Polish Ruling Party Set to Switch Prime Ministers

Updated on
  • Law & Justice meeting to discuss cabinet shuffle Thursday
  • Deputy PM Morawiecki floated as potential new prime minister

Beata Szydlo

Photographer: Jonathan Nackstrand/AFP via Getty Images

Poland’s ruling party is set to switch prime ministers halfway into the parliamentary term to refocus on the economy after spending the last two years on political reforms, with Finance Minister Mateusz Morawiecki floated as the successor to Prime Minister Beata Szydlo.

The Law & Justice’s leaders are meeting on Thursday to discuss the shuffle and may name their candidate for prime minister, said Ryszard Terlecki, a deputy parliament speaker and party spokesman. The change from focusing on “legal issues and the political system” to the economy will help “ordinary citizens reap the fruit” of fast economic growth, he said.

Cabinet changes are being discussed as parliament is set to approve legislation that would give politicians sweeping new powers over the judiciary, and force about 40 percent of Supreme Court justices to retire. The overhaul follows power grabs over common courts and the Constitutional Tribunal, moves that triggered European Union investigations into whether Poland was upholding the bloc’s democratic values.

Morawiecki, already the face of the Polish government for many investors following his numerous trips to London and New York, isn’t likely to make any larger fiscal policy tweaks, according to analysts at ING Bank Slaski SA and BGZ BNP Paribas SA. The zloty gained less than 0.1 percent to 4.2103 per euro by 5:50 p.m. in Warsaw and the WIG20 stock index declined 0.1 percent.

Morawiecki’s potential nomination for prime minister probably won’t cause a big stir among investors who’ve followed the political developments of the past days, said Piotr Kalisz, chief economist at Bank Handlowy SA. "It wouldn’t be a big surprise.”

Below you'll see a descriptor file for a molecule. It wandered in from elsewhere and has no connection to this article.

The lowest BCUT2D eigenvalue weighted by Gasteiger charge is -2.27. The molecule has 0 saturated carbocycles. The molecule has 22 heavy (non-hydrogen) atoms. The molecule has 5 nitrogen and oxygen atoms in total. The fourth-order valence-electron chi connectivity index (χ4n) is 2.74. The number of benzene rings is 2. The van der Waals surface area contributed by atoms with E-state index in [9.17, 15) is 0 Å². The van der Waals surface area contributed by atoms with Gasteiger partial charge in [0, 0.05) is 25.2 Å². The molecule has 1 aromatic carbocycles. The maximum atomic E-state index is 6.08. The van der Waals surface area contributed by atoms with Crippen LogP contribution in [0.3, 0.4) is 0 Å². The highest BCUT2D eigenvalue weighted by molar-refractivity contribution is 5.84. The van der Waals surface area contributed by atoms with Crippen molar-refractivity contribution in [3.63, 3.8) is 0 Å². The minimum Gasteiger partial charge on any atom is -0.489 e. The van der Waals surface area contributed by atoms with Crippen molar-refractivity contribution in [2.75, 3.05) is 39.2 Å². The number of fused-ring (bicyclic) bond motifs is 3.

EU Sanctions

Morawiecki, 49, drafted Law & Justice’s long-term economic program that envisions carving out a bigger role for the government in business affairs. That fits into the party’s drive to centralize power and steer Poland away from the more liberal, multicultural model that’s dominated the country’s 28-year post-Communist transformation.

The country’s judicial overhauls, which Morawiecki has backed, threaten to trigger unprecedented EU sanctions against a member country’s government. Poland is also at odds with Brussels over its refusal to accept any refugees, with the bloc’s executive on Thursday referring the country to the EU Court of Justice for not complying with its obligation to relocate migrants.

“A change of prime minister surely distracts people from the court overhaul and this isn’t coincidental,” said Olgierd Annusewicz, a political scientist at Warsaw University. “This way, the government can say that all the negative issues that happened until now would somehow be charged to Szydlo’s bill.”

Click here to read more about Law & Justice’s judicial overhauls

Morawiecki, the former chief executive officer of Bank Zachodni WBK SA, in which Banco Santander SA holds a majority stake, helped implement an expansion of welfare spending while curbing tax loopholes to shore up budget revenue. Keeping the budget shortfall under control will be important as Morawiecki is counting on foreign investors to help finance state borrowing, with non-residents holding 202 billion zloty ($57 billion) of Poland’s local-currency bonds.

Szydlo announced a revamp of her cabinet in October amid reports of infighting between ministers. Law & Justice leader Jaroslaw Kaczynski is also seen as a potential candidate to take over as prime minister, according to party officials.

After a prime minister steps down, the president will nominate the successor, who would then have 14 days to submit a program for the cabinet and win a confidence vote in parliament. Instead of through a resignation, the ruling party could also exchange premiers with the backing of at least 231 lawmakers in the 460-seat lower house. Law & Justice has 235 lawmakers as well as the support of small groups.

— With assistance by Piotr Bujnicki, and Konrad Krasuski

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